J Infect Dis 2020: , ISBN 1537-6613 (Electronic)
0022-1899 (Linking) (Journal)
Roth J. A., Radevski G., Marzolini C., Rauch A., Gunthard H. F., Kouyos R. D., Fux C. A., Scherrer A. U., Calmy A., Cavassini M., Kahlert C. R., Bernasconi E., Bogojeska J., Battegay M.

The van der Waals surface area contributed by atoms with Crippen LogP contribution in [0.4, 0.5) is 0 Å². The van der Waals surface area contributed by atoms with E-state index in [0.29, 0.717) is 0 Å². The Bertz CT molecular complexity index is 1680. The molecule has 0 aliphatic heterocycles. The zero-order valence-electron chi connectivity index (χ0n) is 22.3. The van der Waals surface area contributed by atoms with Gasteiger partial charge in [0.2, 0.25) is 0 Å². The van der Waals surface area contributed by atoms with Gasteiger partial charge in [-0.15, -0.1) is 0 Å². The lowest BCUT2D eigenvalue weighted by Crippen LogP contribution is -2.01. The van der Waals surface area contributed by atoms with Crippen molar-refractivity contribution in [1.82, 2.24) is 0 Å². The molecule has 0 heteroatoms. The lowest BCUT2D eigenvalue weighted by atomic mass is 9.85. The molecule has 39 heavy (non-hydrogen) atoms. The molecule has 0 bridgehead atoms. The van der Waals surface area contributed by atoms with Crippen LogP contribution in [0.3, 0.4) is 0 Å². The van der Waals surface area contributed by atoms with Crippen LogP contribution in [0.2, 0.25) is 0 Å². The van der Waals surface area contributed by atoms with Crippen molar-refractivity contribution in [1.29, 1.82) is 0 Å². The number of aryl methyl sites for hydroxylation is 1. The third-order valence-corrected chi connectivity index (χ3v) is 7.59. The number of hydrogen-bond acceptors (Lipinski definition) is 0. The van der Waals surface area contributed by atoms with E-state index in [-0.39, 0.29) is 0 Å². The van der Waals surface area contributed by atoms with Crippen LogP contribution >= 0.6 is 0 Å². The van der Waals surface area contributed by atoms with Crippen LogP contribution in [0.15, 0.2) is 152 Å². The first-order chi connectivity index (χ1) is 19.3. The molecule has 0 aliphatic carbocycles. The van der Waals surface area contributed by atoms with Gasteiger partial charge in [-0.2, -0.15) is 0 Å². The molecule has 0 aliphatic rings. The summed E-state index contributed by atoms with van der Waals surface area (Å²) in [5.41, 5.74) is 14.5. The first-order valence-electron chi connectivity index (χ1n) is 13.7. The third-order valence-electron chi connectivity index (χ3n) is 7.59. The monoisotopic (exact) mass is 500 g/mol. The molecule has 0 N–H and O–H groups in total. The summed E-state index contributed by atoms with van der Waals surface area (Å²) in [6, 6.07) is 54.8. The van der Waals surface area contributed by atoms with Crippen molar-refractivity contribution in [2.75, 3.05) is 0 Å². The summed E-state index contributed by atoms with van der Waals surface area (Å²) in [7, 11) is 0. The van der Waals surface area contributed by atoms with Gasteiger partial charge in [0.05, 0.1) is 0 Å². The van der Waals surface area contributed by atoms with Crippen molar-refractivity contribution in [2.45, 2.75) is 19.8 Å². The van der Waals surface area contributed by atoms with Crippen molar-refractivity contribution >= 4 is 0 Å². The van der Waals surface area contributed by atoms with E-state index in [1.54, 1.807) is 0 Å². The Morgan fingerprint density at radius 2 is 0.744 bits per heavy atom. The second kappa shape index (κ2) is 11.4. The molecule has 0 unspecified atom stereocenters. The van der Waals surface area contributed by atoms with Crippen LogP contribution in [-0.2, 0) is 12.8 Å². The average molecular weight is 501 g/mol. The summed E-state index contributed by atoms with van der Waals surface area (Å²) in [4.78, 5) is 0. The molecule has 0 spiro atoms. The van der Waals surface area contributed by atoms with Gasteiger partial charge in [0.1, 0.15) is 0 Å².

BACKGROUND: It is unclear whether data-driven machine learning models, which are trained on large epidemiological cohorts, may improve prediction of co-morbidities in people living with HIV. METHODS: In this proof-of-concept study, we included people living with HIV of the prospective Swiss HIV Cohort Study with a first estimated glomerular filtration rate (eGFR) >60 ml/min/1.73 m2 after January 1, 2002. Our primary outcome was chronic kidney disease (CKD) horizontal line defined as confirmed decrease in eGFR </=60 ml/min/1.73 m2 over three months apart. We split the cohort data into a training set (80%), validation set (10%), and test set (10%) horizontal line stratified for CKD status and follow-up length. RESULTS: Of 12,761 eligible individuals (median baseline eGFR, 103 ml/min/1.73 m2), 1,192 (9%) developed a CKD after a median of eight years. We used 64 static and 502 time-changing variables: Across prediction horizons and algorithms and in contrast to expert-based standard models, most machine learning models achieved state-of-the-art predictive performances with areas under the receiver operating characteristic curve and precision recall curve ranging from 0.926 to 0.996 and from 0.631 to 0.956, respectively. CONCLUSIONS: In people living with HIV, we observed state-of-the-art performances in forecasting individual CKD onsets with different machine learning algorithms.